Interstate Divorce Case Lands in California, Results in Large Child Support Order

November 22, 2012
By Thomas M. Huguenor on November 22, 2012 7:15 PM |

15-18_foot_swell_taken_from_Corona_Del_Mar,_California.JPGIn affirming a trial court's child support order, an appellate judge quoted from Aesop's Fables, paraphrased as "be careful what you wish for." The case, In re Marriage of Barth, involved a divorce with petitions filed in two states, Ohio and California, a trip to the Ohio Supreme Court, and a final order in California that was far less favorable to the appellant husband. Ultimately, questions of credibility regarding the husband's financial representations persuaded the appellate court to affirm the large child support order.

The parties, Jeffrey and Andrea Barth, were married in 1989. They had two children, and they lived in Ohio until 2004, when the husband took an auditing job in California and moved to Orange County. The wife and children stayed behind in Ohio for about five months, during which time she quit her job and sold the family home. Several weeks after they joined the husband in California, he confessed to extramarital affairs. The wife and children returned to Ohio within days. She filed a divorce petition in Ohio on August 24, 2004, and he filed one in California the following day.

The Ohio divorce case went through litigation for nearly three years. The husband denied that the Ohio courts had subject matter jurisdiction, as the wife no longer had the required period of residency in the state at the time she filed. The Ohio court eventually entered an order setting current and retroactive child support. The husband appealed all the way to the Ohio Supreme Court, which ruled in March 2007 that the wife's brief stay in California ended her Ohio residency. It vacated all prior orders and dismissed the case.

Shortly before the Ohio court’s decision, the husband lost his job, reportedly because he was spending up to eleven days each month in Ohio with the children. He began self-employment, starting businesses in both California and Ohio and traveling between the two states more frequently. He filed an order to show cause (OSC) in Orange County to lift the stay, which had been in place while the Ohio case was resolved. He also submitted an in forma pauperis affidavit. The wife filed an OSC to establish child support, with subpoenas to obtain employment and bank records. A child support commissioner, in an April 2009 ruling, set retroactive child support for the period from 2004 to 2007. The commissioner accepted the husband’s evidence showing that his annual income after losing his job ranged from $32,000 to $60,000, and therefore did not impute income to the husband or set current child support.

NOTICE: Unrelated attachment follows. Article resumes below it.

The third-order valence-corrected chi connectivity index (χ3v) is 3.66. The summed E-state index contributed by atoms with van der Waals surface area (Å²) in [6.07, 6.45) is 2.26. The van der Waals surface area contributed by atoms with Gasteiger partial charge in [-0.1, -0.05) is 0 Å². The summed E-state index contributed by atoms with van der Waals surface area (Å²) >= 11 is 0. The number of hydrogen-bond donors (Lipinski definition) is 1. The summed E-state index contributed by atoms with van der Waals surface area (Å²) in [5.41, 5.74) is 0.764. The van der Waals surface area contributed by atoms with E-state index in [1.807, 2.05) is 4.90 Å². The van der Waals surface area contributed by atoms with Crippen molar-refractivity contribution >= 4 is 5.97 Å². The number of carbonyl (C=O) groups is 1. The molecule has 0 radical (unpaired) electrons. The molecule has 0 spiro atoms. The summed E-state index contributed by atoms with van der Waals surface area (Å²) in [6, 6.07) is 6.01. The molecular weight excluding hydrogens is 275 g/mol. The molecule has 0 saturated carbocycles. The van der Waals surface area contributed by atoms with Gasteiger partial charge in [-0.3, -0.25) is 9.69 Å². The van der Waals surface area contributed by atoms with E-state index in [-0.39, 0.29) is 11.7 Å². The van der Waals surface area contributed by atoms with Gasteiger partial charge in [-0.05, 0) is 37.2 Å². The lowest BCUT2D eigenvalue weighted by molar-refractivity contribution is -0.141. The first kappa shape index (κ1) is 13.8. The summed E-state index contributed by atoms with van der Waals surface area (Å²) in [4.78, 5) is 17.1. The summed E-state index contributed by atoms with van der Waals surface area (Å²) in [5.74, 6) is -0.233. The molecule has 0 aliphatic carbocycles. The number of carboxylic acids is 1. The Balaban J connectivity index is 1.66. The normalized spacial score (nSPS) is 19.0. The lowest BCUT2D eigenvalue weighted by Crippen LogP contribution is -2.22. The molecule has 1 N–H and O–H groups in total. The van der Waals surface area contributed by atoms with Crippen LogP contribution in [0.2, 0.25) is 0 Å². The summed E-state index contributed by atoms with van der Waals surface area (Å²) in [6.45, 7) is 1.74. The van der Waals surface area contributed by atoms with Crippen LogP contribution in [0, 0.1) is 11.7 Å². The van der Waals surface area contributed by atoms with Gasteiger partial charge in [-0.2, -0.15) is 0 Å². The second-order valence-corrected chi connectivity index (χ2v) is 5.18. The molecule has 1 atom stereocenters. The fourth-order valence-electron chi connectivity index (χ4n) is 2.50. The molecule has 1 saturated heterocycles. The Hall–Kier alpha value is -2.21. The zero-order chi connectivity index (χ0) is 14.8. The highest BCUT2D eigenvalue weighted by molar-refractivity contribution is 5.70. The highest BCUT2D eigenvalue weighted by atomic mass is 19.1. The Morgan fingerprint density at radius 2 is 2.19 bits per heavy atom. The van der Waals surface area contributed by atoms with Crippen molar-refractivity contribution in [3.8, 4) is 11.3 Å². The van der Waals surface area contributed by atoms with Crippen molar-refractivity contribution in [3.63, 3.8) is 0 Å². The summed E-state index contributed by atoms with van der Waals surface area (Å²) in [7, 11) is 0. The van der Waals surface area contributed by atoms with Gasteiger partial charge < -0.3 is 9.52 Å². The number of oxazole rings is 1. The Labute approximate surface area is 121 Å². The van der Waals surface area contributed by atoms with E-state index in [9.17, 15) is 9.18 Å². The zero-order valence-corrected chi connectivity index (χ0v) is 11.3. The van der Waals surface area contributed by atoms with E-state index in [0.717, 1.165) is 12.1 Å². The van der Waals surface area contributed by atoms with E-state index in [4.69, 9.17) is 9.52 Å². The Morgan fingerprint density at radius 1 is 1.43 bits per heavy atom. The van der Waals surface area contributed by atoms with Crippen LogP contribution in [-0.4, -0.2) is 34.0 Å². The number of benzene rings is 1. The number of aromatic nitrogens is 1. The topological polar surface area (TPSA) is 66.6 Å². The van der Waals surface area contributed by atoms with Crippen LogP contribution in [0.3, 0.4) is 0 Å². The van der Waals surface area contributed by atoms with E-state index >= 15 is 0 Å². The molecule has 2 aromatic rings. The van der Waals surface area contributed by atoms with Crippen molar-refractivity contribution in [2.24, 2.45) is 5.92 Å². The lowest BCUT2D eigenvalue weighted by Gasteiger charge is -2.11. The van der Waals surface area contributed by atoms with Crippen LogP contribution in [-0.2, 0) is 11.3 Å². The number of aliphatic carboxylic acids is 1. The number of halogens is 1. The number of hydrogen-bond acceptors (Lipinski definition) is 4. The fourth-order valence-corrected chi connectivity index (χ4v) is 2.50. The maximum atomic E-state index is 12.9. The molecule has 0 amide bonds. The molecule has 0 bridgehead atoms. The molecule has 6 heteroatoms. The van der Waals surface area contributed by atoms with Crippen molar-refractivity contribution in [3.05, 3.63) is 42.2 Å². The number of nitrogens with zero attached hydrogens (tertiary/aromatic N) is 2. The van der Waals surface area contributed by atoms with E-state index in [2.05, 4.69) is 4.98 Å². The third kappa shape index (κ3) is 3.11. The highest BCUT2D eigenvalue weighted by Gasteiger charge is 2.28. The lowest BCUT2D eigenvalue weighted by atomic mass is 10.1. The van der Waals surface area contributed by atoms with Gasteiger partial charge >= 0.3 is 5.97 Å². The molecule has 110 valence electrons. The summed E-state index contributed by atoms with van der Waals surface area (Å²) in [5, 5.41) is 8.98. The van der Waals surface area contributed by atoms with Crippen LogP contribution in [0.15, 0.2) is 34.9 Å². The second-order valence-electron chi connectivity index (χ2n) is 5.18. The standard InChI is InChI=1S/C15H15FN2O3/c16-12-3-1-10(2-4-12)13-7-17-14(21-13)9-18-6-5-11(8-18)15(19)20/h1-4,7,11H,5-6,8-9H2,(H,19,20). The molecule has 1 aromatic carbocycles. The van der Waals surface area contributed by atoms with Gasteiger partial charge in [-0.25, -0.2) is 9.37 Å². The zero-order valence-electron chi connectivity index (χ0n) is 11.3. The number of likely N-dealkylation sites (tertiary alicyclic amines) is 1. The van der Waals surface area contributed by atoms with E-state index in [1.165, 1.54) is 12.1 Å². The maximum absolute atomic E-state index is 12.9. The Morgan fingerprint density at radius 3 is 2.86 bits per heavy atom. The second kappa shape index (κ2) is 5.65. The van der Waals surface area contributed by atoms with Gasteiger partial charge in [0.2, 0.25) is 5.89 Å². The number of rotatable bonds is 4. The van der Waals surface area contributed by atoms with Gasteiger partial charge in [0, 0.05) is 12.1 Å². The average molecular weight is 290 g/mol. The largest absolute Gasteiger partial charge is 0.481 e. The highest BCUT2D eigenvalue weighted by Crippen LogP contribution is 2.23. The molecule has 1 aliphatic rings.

The husband requested a review of the commissioner’s ruling by a judge, and this is where Aesop’s quote came into play. The judge found serious fault with the husband’s credibility, particularly with regard to financial disclosures. After finding that the husband’s cumulative income from 2004 through 2007 exceeded $1 million, and that he had failed to disclose multiple income sources, it imputed income of $10,000 per month to him for 2008 and 2009 and set current child support. The appellate court found no abuse of discretion in the trial court’s ruling, noting that the ruling followed California law and that adjudication of the case under California law was what the husband had been seeking since 2004.

Thomas Huguenor, a family law specialist certified by the State Bar of California’s Board of Legal Specialization, has 35 years of experience guiding the people of San Diego through the family law process, including divorce and child support. For a free and confidential consultation, contact us online or at (858) 458-9500.

More Blog Posts:

Which Court Has Custody Of A Child Custody Case? San Diego Divorce Attorney Blog, October 3, 2011

California Divorce Report: Jurisdiction Part II, San Diego Divorce Attorney Blog, December 3, 2010

California Divorce Report: What is "Jurisdiction"? San Diego Divorce Attorney Blog, November 16, 2010

Photo credit: '15-18 foot swell taken from Corona Del Mar, California' by NBLG at the English language Wikipedia [GFDL or CC-BY-SA-3.0], from Wikimedia Commons.